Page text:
I think capitalism is a good thing. I’ve taken a salary from (venture) capitalists who were able to pay me because they captured “surplus value” from startups, and ploughed some of that profit back into more startups. I use the Marixst term of “surplus value” because I understand the Marxist critique, have lived it, and still think it’s a better system than all those others that have been tried from time to time. (I also think that Marx’s critique of capitalism is excellent, and even more so in light of the poorness of his suggested fixes.) The accumulation of capital in private hands greatly expands the range of entrepreneurship, allowing new products and services to emerge. And for those new products to succeed, they need to serve needs better than what preceded them. So we all benefit to a degree from the capital that accumulates in the hands of investors (even with the costs of creative destruction and externalities.)

At the same time, I think that there’s an emergent system of what we might call corporatism that I think is incompatible with a free society, and is in fact incompatible with free markets. By a free market, I mean one in which people contract with each other and with companies, and the court system enforces fair and predictable limits on those contracts. Fair limits might include that the parties came to a genuine meeting of the minds before exchanging value, that contracts are severable (so no indentured servitude or slavery), that interpretation favors the party that received the contract (rather than the drafter), and that neither party engaged in deceit in advertising their services.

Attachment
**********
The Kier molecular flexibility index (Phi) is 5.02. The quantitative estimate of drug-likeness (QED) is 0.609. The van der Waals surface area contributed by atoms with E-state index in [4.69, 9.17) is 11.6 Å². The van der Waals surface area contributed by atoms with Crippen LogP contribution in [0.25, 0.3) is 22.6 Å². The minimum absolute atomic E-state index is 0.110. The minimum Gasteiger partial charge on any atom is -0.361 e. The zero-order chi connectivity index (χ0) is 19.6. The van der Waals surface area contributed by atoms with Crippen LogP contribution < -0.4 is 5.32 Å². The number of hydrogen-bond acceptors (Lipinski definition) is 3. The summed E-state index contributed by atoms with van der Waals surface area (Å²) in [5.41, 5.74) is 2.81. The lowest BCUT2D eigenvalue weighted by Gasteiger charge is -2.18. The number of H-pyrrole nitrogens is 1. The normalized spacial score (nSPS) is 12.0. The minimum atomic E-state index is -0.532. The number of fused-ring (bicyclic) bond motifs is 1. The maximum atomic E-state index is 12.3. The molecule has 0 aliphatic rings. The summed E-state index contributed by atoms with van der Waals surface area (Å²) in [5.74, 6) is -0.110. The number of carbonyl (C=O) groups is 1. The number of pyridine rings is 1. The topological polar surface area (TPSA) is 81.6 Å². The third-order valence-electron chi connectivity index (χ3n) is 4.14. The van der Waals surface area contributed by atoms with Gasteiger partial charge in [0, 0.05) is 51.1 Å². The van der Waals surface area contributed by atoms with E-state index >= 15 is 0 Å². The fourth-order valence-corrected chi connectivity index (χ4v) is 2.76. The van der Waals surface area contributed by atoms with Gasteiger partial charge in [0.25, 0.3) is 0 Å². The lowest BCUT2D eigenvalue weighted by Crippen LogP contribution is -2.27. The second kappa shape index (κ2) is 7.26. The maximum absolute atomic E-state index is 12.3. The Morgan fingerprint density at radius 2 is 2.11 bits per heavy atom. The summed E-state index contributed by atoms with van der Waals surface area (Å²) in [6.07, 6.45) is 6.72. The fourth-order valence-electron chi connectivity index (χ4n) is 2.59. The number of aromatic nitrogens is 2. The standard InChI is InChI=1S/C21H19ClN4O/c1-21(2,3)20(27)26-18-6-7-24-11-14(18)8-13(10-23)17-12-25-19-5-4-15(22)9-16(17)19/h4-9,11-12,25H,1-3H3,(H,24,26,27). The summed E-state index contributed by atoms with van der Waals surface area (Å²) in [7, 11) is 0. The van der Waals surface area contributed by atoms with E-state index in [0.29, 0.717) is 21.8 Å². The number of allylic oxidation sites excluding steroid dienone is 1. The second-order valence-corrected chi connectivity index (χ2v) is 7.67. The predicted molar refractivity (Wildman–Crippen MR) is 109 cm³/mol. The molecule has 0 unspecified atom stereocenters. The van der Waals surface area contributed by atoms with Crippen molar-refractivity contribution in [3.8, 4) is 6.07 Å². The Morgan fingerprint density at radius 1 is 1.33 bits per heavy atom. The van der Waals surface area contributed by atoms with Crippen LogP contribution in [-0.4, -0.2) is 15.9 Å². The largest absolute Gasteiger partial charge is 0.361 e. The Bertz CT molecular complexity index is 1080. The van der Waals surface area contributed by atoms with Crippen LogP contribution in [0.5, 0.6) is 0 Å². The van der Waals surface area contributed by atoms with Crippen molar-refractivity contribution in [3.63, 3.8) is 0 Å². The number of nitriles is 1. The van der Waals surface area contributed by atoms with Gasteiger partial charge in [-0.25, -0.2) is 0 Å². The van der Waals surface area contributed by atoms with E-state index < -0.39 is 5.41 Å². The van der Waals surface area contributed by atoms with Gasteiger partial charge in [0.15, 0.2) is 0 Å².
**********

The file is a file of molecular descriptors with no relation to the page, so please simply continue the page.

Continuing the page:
Corporatism, at its heart, involves twisting the free market via government intervention in a number of ways:

  • Lobbying for rules that allow the company to exclude competition. See, for example, AT&T’s gradual re-monopolization of the phone system.
  • Manipulations of the contract system in ways which prevent fair redress. These include mandatory binding arbitration, prohibition of class action suits, clauses that allow the contract to remain in force even if the drafter puts in many clauses which shock the conscience of a court.
  • Un-knowable systems (in particular, the American credit system) in which companies work together to ensure that you do what they demand, even if it’s wrong, because if you don’t, they will destroy your ability to contract with anyone else on fair terms.
  • Convincing the government to take all the downside risk and none of the upside of the banking crisis, and then failing to prosecute those who enriched themselves via a game they knew full well was rigged.

Corporatism comes from the discovery that rules and meta-rules (the rules that are used to set the rules) are manipulatable. Of course, this is nothing new:

“People of the same trade seldom meet together, even for merriment and diversion, but the conversation ends in a conspiracy against the public, or in some contrivance to raise prices. It is impossible indeed to prevent such meetings, by any law which either could be executed, or would be consistent with liberty and justice.” (Smith, “The Wealth of Nations.”

There were a good number of frankly anti-capitalist signs and groups at Occupy Seattle. It’s a free country, they’re entitled to their opinion, and I can disagree.

But they were not the only signs. I saw lots of signs which seemed to take aim at the unaccountable: the bankers, the corporations (“I won’t believe that corporations are people until Texas executes one”). And I think that responses to currently unaccountable corporatism is going to be one of the key outcomes of the Occupy Movement.

Twitter Updates from Adam, 2011-11-07

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Twitter Updates from Adam, 2011-11-06

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Twitter Updates from Adam, 2011-11-05

  • RT @StephieShaver They say there's no rest for the wicked but at least there's espresso! FridayWHAT? << friday at BlueHat! #
  • RT @Beaker: Congrats to @mortman on joining @enstratus! First @jamesurquhart then @botchagalupe and now Dave! All good friends together #
  • As I watch @moxie__ give his trust talk at BlueHat, I realize how valuable it is when we disclose attack details, like IP addresses #